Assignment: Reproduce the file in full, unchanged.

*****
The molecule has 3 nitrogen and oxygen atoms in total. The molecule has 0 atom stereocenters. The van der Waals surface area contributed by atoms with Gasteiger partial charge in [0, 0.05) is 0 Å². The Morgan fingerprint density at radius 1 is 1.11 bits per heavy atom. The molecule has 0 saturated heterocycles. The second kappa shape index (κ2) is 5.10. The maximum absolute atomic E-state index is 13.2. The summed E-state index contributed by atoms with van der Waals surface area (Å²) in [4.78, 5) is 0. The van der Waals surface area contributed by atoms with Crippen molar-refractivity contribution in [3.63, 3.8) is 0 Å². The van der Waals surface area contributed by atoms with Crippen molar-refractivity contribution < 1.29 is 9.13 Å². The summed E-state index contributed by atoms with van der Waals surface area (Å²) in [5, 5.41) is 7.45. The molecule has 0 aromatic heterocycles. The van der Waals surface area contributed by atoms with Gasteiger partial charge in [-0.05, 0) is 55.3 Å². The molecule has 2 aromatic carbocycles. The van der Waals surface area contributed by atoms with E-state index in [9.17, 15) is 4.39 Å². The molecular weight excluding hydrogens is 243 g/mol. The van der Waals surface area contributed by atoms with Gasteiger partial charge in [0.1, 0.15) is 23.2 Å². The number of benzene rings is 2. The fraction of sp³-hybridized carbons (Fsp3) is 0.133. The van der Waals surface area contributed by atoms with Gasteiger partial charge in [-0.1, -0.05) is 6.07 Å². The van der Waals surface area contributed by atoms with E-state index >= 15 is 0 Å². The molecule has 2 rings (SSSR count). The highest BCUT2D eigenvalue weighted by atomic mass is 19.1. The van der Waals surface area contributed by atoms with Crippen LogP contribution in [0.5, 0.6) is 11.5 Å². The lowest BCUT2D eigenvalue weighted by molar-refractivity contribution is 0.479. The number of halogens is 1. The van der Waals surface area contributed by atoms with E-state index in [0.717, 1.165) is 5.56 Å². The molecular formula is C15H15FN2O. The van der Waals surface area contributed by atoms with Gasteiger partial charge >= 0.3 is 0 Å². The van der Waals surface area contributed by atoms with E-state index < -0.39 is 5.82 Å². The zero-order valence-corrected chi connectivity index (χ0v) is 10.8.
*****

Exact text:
The molecule has 3 nitrogen and oxygen atoms in total. The molecule has 0 atom stereocenters. The van der Waals surface area contributed by atoms with Gasteiger partial charge in [0, 0.05) is 0 Å². The Morgan fingerprint density at radius 1 is 1.11 bits per heavy atom. The molecule has 0 saturated heterocycles. The second kappa shape index (κ2) is 5.10. The maximum absolute atomic E-state index is 13.2. The summed E-state index contributed by atoms with van der Waals surface area (Å²) in [4.78, 5) is 0. The van der Waals surface area contributed by atoms with Crippen molar-refractivity contribution in [3.63, 3.8) is 0 Å². The van der Waals surface area contributed by atoms with Crippen molar-refractivity contribution < 1.29 is 9.13 Å². The summed E-state index contributed by atoms with van der Waals surface area (Å²) in [5, 5.41) is 7.45. The molecule has 0 aromatic heterocycles. The van der Waals surface area contributed by atoms with Gasteiger partial charge in [-0.05, 0) is 55.3 Å². The molecule has 2 aromatic carbocycles. The van der Waals surface area contributed by atoms with E-state index in [9.17, 15) is 4.39 Å². The molecular weight excluding hydrogens is 243 g/mol. The van der Waals surface area contributed by atoms with Gasteiger partial charge in [0.1, 0.15) is 23.2 Å². The number of benzene rings is 2. The fraction of sp³-hybridized carbons (Fsp3) is 0.133. The van der Waals surface area contributed by atoms with Gasteiger partial charge in [-0.1, -0.05) is 6.07 Å². The van der Waals surface area contributed by atoms with E-state index >= 15 is 0 Å². The molecule has 2 rings (SSSR count). The highest BCUT2D eigenvalue weighted by atomic mass is 19.1. The van der Waals surface area contributed by atoms with Crippen LogP contribution in [0.5, 0.6) is 11.5 Å². The lowest BCUT2D eigenvalue weighted by molar-refractivity contribution is 0.479. The number of halogens is 1. The van der Waals surface area contributed by atoms with E-state index in [0.717, 1.165) is 5.56 Å². The molecular formula is C15H15FN2O. The van der Waals surface area contributed by atoms with Gasteiger partial charge >= 0.3 is 0 Å². The van der Waals surface area contributed by atoms with E-state index < -0.39 is 5.82 Å². The zero-order valence-corrected chi connectivity index (χ0v) is 10.8.